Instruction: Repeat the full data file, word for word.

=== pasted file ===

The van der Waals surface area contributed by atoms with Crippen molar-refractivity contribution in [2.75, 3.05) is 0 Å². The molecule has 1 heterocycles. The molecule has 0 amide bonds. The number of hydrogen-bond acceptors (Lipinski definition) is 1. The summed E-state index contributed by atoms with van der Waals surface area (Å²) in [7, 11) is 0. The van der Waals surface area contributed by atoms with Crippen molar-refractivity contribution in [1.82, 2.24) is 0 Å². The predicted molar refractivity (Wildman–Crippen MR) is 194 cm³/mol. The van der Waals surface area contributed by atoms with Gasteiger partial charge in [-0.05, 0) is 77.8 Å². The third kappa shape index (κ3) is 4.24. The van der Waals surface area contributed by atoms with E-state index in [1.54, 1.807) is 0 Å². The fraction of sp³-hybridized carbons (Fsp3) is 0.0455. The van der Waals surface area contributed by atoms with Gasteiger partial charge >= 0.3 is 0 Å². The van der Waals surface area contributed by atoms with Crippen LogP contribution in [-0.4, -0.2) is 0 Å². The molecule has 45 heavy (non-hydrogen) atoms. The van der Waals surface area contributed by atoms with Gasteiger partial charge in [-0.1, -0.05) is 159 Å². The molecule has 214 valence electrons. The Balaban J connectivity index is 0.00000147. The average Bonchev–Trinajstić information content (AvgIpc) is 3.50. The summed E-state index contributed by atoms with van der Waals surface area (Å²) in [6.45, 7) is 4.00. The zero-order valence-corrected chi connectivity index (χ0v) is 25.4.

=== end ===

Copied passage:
The van der Waals surface area contributed by atoms with Crippen molar-refractivity contribution in [2.75, 3.05) is 0 Å². The molecule has 1 heterocycles. The molecule has 0 amide bonds. The number of hydrogen-bond acceptors (Lipinski definition) is 1. The summed E-state index contributed by atoms with van der Waals surface area (Å²) in [7, 11) is 0. The van der Waals surface area contributed by atoms with Crippen molar-refractivity contribution in [1.82, 2.24) is 0 Å². The predicted molar refractivity (Wildman–Crippen MR) is 194 cm³/mol. The van der Waals surface area contributed by atoms with Gasteiger partial charge in [-0.05, 0) is 77.8 Å². The third kappa shape index (κ3) is 4.24. The van der Waals surface area contributed by atoms with E-state index in [1.54, 1.807) is 0 Å². The fraction of sp³-hybridized carbons (Fsp3) is 0.0455. The van der Waals surface area contributed by atoms with Gasteiger partial charge >= 0.3 is 0 Å². The van der Waals surface area contributed by atoms with Crippen LogP contribution in [-0.4, -0.2) is 0 Å². The molecule has 45 heavy (non-hydrogen) atoms. The van der Waals surface area contributed by atoms with Gasteiger partial charge in [-0.1, -0.05) is 159 Å². The molecule has 214 valence electrons. The Balaban J connectivity index is 0.00000147. The average Bonchev–Trinajstić information content (AvgIpc) is 3.50. The summed E-state index contributed by atoms with van der Waals surface area (Å²) in [6.45, 7) is 4.00. The zero-order valence-corrected chi connectivity index (χ0v) is 25.4.